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Developmental Language Disorder - What You Need To Know

What Is Developmental Language Disorder?

Developmental Language Disorder - or DLD for short - means that a person experiences significant and ongoing difficulties with spoken language. This may be with speaking, understanding or both.

This was previously known as Specific Language Impairment. DLD is not the only term used by professionals to describe unexplained difficulties with speech and understanding, and this can be confusing.

What Causes DLD?

DLD is not caused by emotional difficulties or lack of language experience. There is no known cause, and this can make it hard to explain.

Although DLD is not caused by hearing loss, Autism, brain injury, physical abnormality or learning difficulties, children with these difficulties may also have a language disorder.

How Do I Know If My Child Has DLD?

Your child may have DLD if their development of talking:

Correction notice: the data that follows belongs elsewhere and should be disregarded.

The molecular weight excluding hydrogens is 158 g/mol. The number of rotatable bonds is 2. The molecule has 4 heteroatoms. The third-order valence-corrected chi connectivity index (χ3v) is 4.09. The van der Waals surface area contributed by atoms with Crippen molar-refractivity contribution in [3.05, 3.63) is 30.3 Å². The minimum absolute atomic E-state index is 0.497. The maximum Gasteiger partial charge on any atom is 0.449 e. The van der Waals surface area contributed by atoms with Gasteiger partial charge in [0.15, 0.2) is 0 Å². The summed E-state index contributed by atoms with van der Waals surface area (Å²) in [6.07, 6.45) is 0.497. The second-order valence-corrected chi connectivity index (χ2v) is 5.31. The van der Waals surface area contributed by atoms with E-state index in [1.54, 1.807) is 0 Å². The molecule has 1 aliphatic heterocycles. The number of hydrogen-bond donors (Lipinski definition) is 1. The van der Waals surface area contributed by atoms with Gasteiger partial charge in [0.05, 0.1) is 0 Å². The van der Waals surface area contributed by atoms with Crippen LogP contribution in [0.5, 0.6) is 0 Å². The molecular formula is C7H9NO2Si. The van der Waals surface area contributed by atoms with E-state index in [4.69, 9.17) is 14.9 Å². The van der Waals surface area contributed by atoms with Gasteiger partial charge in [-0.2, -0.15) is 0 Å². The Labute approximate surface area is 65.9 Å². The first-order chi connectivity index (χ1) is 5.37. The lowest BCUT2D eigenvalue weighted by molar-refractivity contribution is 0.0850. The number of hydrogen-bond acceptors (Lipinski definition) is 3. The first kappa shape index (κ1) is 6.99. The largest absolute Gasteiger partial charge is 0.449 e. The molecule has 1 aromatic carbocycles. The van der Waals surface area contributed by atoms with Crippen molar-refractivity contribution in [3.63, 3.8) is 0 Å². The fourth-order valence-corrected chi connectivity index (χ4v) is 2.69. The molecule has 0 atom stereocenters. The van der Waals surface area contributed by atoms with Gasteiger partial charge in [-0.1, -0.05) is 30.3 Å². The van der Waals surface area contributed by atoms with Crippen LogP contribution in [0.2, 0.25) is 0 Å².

• Is significantly behind that of other children their age
  • Interferes with their everyday life and school work
  • Is not due to other causes such as hearing difficulties, physical abnormality, brain injury or lack of language experience
  • Is not part of a general developmental delay that affects other skills

A child with DLD may not talk a lot, or their speech may seem immature. They may struggle to find the right words or to understand what is said to them.

Difficulties with language may be the underlying cause of behaviour issues such as misbehaving in class or anxiety.

How Will DLD Affect My Child?

DLD is a long term condition that can affect a child’s learning and achievement in school. It may also mean they have reading difficulties. They will require additional help and support and may experience problems with their social interaction skills.

Children with DLD often find they can better learn and understand via visual and practical methods rather than verbally.

Speech And Language Therapy For DLD

Speech and language therapists play an important role in the diagnosis and management of DLD. They provide direct therapy, tailoring it to the individual’s needs.

Speech and language therapists may also create and deliver small group therapy for those with similar needs, and they often support people with DLD and their families.

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